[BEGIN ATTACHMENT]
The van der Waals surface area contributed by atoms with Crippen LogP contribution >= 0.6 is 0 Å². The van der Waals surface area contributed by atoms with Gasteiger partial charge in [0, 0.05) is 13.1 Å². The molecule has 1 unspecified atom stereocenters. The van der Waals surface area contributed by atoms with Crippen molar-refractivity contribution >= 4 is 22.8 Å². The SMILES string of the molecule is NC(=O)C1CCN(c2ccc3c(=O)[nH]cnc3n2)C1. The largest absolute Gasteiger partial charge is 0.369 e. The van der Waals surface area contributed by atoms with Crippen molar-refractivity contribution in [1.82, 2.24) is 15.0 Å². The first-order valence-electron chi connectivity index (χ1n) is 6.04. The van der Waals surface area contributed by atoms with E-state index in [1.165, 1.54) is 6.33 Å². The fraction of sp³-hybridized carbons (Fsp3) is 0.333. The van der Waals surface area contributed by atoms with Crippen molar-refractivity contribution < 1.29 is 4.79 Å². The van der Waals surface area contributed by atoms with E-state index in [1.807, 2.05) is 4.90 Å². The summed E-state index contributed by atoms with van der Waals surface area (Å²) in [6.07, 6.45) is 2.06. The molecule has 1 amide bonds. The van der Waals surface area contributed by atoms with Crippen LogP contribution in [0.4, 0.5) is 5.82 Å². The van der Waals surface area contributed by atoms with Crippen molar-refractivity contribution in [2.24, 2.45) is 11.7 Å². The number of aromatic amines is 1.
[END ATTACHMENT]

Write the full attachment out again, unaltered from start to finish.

The van der Waals surface area contributed by atoms with Crippen LogP contribution >= 0.6 is 0 Å². The van der Waals surface area contributed by atoms with Gasteiger partial charge in [0, 0.05) is 13.1 Å². The molecule has 1 unspecified atom stereocenters. The van der Waals surface area contributed by atoms with Crippen molar-refractivity contribution >= 4 is 22.8 Å². The SMILES string of the molecule is NC(=O)C1CCN(c2ccc3c(=O)[nH]cnc3n2)C1. The largest absolute Gasteiger partial charge is 0.369 e. The van der Waals surface area contributed by atoms with Crippen molar-refractivity contribution in [1.82, 2.24) is 15.0 Å². The first-order valence-electron chi connectivity index (χ1n) is 6.04. The van der Waals surface area contributed by atoms with E-state index in [1.165, 1.54) is 6.33 Å². The fraction of sp³-hybridized carbons (Fsp3) is 0.333. The van der Waals surface area contributed by atoms with Crippen molar-refractivity contribution < 1.29 is 4.79 Å². The van der Waals surface area contributed by atoms with E-state index in [1.807, 2.05) is 4.90 Å². The summed E-state index contributed by atoms with van der Waals surface area (Å²) in [6.07, 6.45) is 2.06. The molecule has 1 amide bonds. The van der Waals surface area contributed by atoms with Crippen LogP contribution in [0.4, 0.5) is 5.82 Å². The van der Waals surface area contributed by atoms with Crippen molar-refractivity contribution in [2.24, 2.45) is 11.7 Å². The number of aromatic amines is 1.